Extension tailored for regional challenges
GroundCover™ Supplement Issue: 119 | 02 Nov 2015
The GRDC National Grain Storage Extension Project regional team delivered more than 345 workshops nationally since 2013, during the 2012–15 phase of the project.
Workshop presenters Philip Burrill, Peter Botta and Ben White share their observations about the challenges and opportunities of grain storage in each region.
Factors that promote insect activity in grain storage in Queensland and northern New South Wales include warm temperatures when wheat and barley are harvested, increased humidity from the summer storm cycle, and a higher moisture content of grain at harvest compared with southern areas and Western Australia.
“This higher moisture content, combined with subtropical ambient conditions and a year-round source of food from both summer and winter crops, creates ideal conditions for grain-storage pests,” Queensland Department of Agriculture and Fisheries senior agronomist Philip Burrill says.
Strong domestic demand for grain from feedlots, piggeries and layer/meat chicken farms in Queensland and northern NSW has helped drive a surge in on-farm storage.
“Growers with suitable on-farm storage can also better manage harvest-time logistics and position themselves to take advantage of a strong container export market, with buyers sourcing grain direct off-farm to fill contracts,” Mr Burrill says.
Mr Burrill says that growers who follow the key storage guidelines (the segregation of quality traits, and the use of silos that are gas-tight and, later, easy to clean) and who carry out monthly pest checks, can not only take advantage of market opportunities, but also find themselves as preferred suppliers.
His top tip for growers is to invest in storage that is easy to clean, aerated, and set up for monthly grain sampling to check quality and detect insects. A good ladder will enable growers to access the top lid of the silo and maintain gas-tight seals (AS2628) into the future.
Consultant Peter Botta says growers in the southern region are investing in on-farm storage for a range of reasons.
“In the eastern states, on-farm storage gives growers options into domestic and export markets, while in South Australia – where the majority of grain goes to bulk handlers – growers tend to set up storage to improve harvest management.”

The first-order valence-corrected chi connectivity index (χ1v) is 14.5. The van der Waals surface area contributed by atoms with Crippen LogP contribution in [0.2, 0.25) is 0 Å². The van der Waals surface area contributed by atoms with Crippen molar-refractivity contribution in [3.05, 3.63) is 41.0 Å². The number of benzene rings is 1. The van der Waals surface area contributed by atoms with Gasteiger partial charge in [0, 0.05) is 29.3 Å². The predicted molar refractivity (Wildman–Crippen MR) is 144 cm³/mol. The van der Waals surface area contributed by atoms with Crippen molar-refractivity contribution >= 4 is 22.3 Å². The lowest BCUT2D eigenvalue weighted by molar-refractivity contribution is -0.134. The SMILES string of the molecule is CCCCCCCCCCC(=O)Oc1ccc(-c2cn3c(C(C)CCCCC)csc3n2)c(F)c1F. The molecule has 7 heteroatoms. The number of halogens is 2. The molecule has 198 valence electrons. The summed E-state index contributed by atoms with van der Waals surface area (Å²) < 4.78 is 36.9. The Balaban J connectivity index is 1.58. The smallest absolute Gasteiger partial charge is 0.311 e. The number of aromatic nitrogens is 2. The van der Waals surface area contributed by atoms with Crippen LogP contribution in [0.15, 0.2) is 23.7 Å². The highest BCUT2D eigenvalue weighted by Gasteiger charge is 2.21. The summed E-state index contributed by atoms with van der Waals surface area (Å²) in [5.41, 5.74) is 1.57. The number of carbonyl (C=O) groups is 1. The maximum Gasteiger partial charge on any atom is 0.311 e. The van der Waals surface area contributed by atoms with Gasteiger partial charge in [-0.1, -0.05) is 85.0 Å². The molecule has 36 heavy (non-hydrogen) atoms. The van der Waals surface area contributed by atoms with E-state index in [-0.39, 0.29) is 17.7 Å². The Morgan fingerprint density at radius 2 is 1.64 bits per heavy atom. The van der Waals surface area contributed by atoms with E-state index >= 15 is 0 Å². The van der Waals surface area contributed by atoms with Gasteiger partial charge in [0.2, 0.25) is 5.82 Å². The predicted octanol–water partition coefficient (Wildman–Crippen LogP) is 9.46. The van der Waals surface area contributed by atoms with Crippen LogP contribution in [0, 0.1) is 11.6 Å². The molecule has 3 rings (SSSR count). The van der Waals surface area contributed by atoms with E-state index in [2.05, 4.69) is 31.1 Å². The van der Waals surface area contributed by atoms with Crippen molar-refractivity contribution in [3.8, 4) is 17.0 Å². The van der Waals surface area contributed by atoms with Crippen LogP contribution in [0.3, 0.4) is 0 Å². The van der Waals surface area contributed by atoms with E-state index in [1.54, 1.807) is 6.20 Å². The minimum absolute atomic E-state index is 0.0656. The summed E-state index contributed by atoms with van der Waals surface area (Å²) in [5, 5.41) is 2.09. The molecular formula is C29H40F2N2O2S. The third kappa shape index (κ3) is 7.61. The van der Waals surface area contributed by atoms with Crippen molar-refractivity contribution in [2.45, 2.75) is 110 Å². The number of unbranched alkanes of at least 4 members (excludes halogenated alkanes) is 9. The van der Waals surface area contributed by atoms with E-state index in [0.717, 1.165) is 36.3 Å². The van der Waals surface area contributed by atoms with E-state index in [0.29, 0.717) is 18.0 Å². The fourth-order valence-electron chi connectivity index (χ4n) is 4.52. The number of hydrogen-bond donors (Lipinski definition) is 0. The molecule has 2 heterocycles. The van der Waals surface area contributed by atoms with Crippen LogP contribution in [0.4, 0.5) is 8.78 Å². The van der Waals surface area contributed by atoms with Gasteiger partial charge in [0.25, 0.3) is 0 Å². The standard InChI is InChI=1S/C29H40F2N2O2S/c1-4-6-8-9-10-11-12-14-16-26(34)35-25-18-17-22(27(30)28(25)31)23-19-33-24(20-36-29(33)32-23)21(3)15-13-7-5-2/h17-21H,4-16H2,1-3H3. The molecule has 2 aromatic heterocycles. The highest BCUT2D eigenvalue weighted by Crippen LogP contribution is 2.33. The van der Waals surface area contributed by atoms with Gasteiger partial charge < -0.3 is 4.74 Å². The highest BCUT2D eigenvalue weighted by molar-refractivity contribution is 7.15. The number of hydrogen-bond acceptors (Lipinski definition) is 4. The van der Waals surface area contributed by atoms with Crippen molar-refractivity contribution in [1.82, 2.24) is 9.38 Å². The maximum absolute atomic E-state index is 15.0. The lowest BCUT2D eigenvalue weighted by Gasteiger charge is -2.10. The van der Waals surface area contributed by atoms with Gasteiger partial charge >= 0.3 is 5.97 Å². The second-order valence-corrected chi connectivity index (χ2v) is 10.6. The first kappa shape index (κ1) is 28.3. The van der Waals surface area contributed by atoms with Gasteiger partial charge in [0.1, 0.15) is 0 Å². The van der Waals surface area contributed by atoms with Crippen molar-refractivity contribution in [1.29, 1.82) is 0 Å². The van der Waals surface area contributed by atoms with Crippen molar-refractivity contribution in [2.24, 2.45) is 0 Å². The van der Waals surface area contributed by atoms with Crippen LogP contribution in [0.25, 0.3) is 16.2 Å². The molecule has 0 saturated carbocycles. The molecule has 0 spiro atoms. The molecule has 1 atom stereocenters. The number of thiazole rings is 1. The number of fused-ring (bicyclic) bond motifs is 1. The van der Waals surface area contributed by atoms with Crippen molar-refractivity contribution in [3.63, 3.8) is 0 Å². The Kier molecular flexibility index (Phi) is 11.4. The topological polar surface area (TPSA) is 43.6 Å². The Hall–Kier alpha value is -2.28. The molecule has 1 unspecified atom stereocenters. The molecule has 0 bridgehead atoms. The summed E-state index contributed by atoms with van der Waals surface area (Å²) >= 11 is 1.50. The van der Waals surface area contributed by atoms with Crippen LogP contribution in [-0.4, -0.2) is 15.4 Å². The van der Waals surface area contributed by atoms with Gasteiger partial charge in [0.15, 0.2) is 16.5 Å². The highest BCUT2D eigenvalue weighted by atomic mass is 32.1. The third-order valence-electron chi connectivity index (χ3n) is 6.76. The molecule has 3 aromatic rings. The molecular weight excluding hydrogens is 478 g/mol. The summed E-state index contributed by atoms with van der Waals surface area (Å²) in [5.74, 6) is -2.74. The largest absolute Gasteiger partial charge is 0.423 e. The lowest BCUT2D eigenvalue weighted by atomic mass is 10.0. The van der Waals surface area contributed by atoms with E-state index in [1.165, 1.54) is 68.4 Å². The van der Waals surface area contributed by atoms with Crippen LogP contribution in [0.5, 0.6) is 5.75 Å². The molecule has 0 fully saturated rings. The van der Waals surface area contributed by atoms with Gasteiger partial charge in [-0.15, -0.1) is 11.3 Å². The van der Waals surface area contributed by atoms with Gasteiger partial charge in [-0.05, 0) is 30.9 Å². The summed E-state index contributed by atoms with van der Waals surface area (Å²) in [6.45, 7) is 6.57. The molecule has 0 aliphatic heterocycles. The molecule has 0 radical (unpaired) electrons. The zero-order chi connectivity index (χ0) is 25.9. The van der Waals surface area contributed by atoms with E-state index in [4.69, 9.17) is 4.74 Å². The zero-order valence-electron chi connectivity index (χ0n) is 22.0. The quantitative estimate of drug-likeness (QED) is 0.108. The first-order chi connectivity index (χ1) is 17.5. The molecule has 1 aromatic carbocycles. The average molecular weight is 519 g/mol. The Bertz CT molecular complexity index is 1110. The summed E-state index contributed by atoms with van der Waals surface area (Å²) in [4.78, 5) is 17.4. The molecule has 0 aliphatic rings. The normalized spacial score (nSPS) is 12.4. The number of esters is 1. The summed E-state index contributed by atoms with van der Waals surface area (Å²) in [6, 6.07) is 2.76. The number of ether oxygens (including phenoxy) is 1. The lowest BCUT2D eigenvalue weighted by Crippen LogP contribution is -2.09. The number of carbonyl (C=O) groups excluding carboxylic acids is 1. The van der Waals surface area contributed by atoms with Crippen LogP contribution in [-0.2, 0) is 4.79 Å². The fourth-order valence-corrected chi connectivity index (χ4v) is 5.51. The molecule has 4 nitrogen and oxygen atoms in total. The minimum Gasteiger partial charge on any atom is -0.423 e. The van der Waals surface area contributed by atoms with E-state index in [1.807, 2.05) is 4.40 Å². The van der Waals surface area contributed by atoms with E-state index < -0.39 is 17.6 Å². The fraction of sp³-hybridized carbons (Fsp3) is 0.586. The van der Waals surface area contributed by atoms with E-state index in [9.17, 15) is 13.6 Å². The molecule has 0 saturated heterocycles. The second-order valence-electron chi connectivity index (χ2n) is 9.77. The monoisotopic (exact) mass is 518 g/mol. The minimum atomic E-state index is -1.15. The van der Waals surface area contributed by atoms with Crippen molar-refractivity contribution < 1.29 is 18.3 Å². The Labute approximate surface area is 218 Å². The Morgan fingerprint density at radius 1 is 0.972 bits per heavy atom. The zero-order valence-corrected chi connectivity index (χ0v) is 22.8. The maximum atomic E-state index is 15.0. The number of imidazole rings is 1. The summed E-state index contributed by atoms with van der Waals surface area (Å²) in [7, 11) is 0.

He says regardless of the motivation for investing in storage, growers can benefit in the long run by taking a forward-thinking approach.
“You might only plan to store grain on-farm for a short time, but markets can change, so investing in gas-tight sealable structures means you can treat pests reliably and safely and leave your business open to a range of markets.”
When Mr Botta speaks to growers at workshops, he suggests they approach storage as they would purchasing machinery:
“Growers spend a lot of time researching a header purchase to make sure it is fit-for-purpose. Grain storage can also be a significant investment, and a permanent one, so it pays to have a plan that adds value to your enterprise into the future.”
His top tip for growers is to decide what they want to achieve with storage, critique any existing infrastructure and be prepared for future changes: “A good storage plan can remove a lot of stress at harvest – growers need a system that works so they capture a better return in their system.”
WA’s export focus means western growers need storage systems that meet stringent market demands, according to workshop presenter Ben White.
Industry reliance on phosphine – the mainstay of pest control in grain storage – is under threat as grain markets become increasingly sensitive to pesticide residues and key insect pests develop phosphine resistance.
“Alternatives to phosphine are limited and costly,” Mr White says. “Replacing phosphine with sulfuryl fluoride, which must be applied by a professional fumigator, could cost the WA bulk-handling industry an extra $40 million per year.”
He urges growers to practise grain-storage hygiene and consider alternative pest-control tools, such as aeration, and emerging technologies, such as controlled atmosphere.
“WA has the lowest adoption of aeration of all states, at less than one per cent. However, trials run by the Mingenew–Irwin Group show it is an economically sound option, with aerated seed silos saving more than $2 per tonne, predominantly through increased seed viability compared to non-aerated structures.”
His top tip for growers is to choose the right equipment and not skimp on ‘extras’ such as aeration controllers.
Gas-tight sealed storage (Australian Standard AS2628) is important for effective fumigation.
Region North, South, West
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